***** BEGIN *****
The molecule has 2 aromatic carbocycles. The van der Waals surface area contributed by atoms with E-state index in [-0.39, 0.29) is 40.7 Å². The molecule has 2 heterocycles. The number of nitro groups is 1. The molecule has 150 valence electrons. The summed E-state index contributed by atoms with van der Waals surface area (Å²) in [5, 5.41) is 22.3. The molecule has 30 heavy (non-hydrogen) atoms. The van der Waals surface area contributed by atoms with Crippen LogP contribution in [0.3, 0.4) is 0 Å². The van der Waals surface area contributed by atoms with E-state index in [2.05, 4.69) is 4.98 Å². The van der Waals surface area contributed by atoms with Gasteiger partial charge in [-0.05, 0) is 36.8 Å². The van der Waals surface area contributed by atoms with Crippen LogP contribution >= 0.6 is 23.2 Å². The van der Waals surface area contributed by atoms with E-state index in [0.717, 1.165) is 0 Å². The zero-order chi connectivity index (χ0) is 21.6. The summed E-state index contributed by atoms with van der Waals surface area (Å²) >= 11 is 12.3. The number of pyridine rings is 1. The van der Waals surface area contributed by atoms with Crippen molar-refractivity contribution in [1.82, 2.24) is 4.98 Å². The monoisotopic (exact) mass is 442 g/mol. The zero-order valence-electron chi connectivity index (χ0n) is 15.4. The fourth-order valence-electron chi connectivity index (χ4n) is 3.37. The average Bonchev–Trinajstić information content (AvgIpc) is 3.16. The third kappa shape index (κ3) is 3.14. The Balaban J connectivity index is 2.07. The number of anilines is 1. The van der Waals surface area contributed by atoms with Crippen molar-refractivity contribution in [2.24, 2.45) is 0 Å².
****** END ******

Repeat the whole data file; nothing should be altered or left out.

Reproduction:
The molecule has 2 aromatic carbocycles. The van der Waals surface area contributed by atoms with E-state index in [-0.39, 0.29) is 40.7 Å². The molecule has 2 heterocycles. The number of nitro groups is 1. The molecule has 150 valence electrons. The summed E-state index contributed by atoms with van der Waals surface area (Å²) in [5, 5.41) is 22.3. The molecule has 30 heavy (non-hydrogen) atoms. The van der Waals surface area contributed by atoms with Crippen LogP contribution in [0.3, 0.4) is 0 Å². The van der Waals surface area contributed by atoms with E-state index in [2.05, 4.69) is 4.98 Å². The van der Waals surface area contributed by atoms with Gasteiger partial charge in [-0.05, 0) is 36.8 Å². The van der Waals surface area contributed by atoms with Crippen LogP contribution >= 0.6 is 23.2 Å². The van der Waals surface area contributed by atoms with E-state index in [0.717, 1.165) is 0 Å². The zero-order chi connectivity index (χ0) is 21.6. The summed E-state index contributed by atoms with van der Waals surface area (Å²) >= 11 is 12.3. The number of pyridine rings is 1. The van der Waals surface area contributed by atoms with Crippen molar-refractivity contribution in [1.82, 2.24) is 4.98 Å². The monoisotopic (exact) mass is 442 g/mol. The zero-order valence-electron chi connectivity index (χ0n) is 15.4. The fourth-order valence-electron chi connectivity index (χ4n) is 3.37. The average Bonchev–Trinajstić information content (AvgIpc) is 3.16. The third kappa shape index (κ3) is 3.14. The Balaban J connectivity index is 2.07. The number of anilines is 1. The van der Waals surface area contributed by atoms with Crippen molar-refractivity contribution in [2.24, 2.45) is 0 Å².